This review is written with thanks to Pigeonhole for the opportunity to read and review The Devil You Know.
Serial homicide. Stalking. Arson. Gang crime. Who are the people behind these acts of terrible violence? What are their stories? And what is it like to sit opposite them?
Dr Gwen Adshead is one of Britain’s leading forensic psychiatrists, and she has spent thirty years providing therapy inside secure hospitals and prisons. Whatever her patient’s crime she aims to help them to better know their minds by helping them to articulate their life experience.
Through a collaboration with co-author Eileen Horne, Adshead brings her work to life in these fascinating, unflinching portraits of individuals who newspaper headlines, TV dramas and crime fiction label ‘monsters’. Case by case, Adshead takes us into the treatment room and reveals these men and women in all their complexity and vulnerability. She sheds new light on the unpredictable nature of the therapeutic process as doctor and patient try to find words for the unspeakable. These are stories of cruelty and despair but also of change and recovery.
In a time of increasing polarisation, in the face of overcrowded prisons and devastating cuts to mental health care, Adshead speaks to our shared humanity and makes the case for compassion over condemnation, empathy over fear. The Devil You Know challenges what we think we know about evil. It is a rare book that has the power to change minds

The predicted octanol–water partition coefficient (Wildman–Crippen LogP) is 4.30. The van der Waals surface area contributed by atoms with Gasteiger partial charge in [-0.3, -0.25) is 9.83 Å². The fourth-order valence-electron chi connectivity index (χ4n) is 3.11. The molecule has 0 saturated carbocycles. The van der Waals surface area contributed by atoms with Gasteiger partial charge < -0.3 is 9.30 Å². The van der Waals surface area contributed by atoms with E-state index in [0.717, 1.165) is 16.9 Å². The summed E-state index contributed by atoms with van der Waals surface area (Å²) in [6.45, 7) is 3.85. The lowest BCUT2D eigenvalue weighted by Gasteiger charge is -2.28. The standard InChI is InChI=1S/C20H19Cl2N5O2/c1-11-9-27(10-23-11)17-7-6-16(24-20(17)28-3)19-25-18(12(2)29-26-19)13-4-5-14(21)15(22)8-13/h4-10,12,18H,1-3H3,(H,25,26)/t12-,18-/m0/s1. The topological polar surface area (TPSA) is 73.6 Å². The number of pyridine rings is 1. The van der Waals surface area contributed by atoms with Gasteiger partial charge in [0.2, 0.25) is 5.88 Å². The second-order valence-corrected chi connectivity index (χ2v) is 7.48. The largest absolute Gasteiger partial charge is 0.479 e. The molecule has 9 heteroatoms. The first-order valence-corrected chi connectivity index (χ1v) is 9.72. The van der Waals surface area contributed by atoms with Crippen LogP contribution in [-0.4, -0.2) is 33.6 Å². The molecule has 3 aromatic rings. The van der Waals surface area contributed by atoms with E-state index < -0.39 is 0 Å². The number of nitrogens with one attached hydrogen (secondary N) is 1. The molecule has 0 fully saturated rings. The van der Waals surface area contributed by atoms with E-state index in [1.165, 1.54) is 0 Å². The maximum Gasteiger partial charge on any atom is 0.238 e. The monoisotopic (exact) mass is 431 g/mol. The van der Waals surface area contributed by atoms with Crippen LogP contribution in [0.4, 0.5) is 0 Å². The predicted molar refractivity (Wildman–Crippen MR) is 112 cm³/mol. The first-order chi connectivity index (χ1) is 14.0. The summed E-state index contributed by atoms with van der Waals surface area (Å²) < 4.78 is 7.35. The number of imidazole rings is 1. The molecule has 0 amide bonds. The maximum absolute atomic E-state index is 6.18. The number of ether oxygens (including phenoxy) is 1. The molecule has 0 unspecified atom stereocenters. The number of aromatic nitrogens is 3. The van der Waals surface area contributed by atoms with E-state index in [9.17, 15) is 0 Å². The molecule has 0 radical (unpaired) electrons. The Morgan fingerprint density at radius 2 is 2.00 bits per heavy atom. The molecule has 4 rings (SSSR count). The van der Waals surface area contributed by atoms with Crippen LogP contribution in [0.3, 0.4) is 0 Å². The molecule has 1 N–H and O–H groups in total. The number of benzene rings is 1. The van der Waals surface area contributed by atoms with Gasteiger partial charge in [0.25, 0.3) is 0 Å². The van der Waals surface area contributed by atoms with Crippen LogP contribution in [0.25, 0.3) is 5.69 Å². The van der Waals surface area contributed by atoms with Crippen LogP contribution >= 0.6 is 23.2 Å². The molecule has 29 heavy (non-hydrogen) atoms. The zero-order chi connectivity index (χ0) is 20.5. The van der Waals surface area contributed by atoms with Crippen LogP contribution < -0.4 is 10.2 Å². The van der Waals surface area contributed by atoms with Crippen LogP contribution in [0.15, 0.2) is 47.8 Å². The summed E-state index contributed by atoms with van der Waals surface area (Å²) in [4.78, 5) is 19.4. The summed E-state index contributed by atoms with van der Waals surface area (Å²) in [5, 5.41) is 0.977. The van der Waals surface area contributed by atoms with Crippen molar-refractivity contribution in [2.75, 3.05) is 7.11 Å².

I am fascinated by life in prison and The Devil You Know allows the reader to get a glimpse into this and other aspects of real life crime. Each chapter focuses on an individual patient and this allows us to see in detail what may have led them to commit their crimes and how they are affected by different aspects of the law, such as confidentiality and duty of care. From the outset, we are asked to consider these people not as “evil” but as human beings with their own thoughts, feelings and life stories. Many have spent time in foster care, are victims of childhood abuse or domestic violence, have addiction issues or mental illness. Whilst this in no way means I condone their crimes, it did mean I was able to think about them in a more compassionate way.
This is a very honest account of Dr Adshead’s work. She frequently pauses to reflect on her own feelings: some clients make her feel uncomfortable, some evoke her sympathy and some are difficult to get to know. Through this, we can see that even as an experienced practitioner, her human nature shines through and it is really interesting to see how this influences, and sometimes impedes, her work.
I found The Devil You Know incredibly engaging and I looked forward to every stage. I will be thinking about Dr Adshead and her patients for some time to come.
The Devil You Know is available from Amazon.